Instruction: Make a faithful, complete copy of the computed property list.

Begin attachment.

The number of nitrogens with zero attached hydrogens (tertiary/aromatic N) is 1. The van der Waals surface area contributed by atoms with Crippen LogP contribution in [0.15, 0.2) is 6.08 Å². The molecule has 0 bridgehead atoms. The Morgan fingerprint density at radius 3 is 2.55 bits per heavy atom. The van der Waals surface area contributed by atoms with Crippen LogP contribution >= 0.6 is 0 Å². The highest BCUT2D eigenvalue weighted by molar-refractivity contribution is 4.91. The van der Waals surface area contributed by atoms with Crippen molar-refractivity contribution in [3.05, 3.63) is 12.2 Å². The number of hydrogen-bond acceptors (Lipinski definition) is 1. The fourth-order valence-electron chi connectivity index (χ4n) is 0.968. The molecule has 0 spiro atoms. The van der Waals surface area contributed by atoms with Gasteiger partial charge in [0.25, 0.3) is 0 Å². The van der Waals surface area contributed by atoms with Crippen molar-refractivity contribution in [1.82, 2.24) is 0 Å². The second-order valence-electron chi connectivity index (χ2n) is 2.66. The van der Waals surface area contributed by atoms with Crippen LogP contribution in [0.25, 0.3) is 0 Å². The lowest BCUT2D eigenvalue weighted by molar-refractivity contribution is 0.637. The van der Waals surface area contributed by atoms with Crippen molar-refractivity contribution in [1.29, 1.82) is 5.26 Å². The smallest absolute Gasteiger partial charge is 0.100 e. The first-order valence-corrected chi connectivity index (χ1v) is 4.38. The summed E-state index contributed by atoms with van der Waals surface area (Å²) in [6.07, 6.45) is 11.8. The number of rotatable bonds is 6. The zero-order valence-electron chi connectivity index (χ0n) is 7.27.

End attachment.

The number of nitrogens with zero attached hydrogens (tertiary/aromatic N) is 1. The van der Waals surface area contributed by atoms with Crippen LogP contribution in [0.15, 0.2) is 6.08 Å². The molecule has 0 bridgehead atoms. The Morgan fingerprint density at radius 3 is 2.55 bits per heavy atom. The van der Waals surface area contributed by atoms with Crippen LogP contribution >= 0.6 is 0 Å². The highest BCUT2D eigenvalue weighted by molar-refractivity contribution is 4.91. The van der Waals surface area contributed by atoms with Crippen molar-refractivity contribution in [3.05, 3.63) is 12.2 Å². The number of hydrogen-bond acceptors (Lipinski definition) is 1. The fourth-order valence-electron chi connectivity index (χ4n) is 0.968. The molecule has 0 spiro atoms. The van der Waals surface area contributed by atoms with Gasteiger partial charge in [0.25, 0.3) is 0 Å². The van der Waals surface area contributed by atoms with Crippen molar-refractivity contribution in [1.82, 2.24) is 0 Å². The second-order valence-electron chi connectivity index (χ2n) is 2.66. The van der Waals surface area contributed by atoms with Crippen LogP contribution in [0.25, 0.3) is 0 Å². The lowest BCUT2D eigenvalue weighted by molar-refractivity contribution is 0.637. The van der Waals surface area contributed by atoms with Crippen molar-refractivity contribution in [1.29, 1.82) is 5.26 Å². The smallest absolute Gasteiger partial charge is 0.100 e. The first-order valence-corrected chi connectivity index (χ1v) is 4.38. The summed E-state index contributed by atoms with van der Waals surface area (Å²) in [6.07, 6.45) is 11.8. The number of rotatable bonds is 6. The zero-order valence-electron chi connectivity index (χ0n) is 7.27.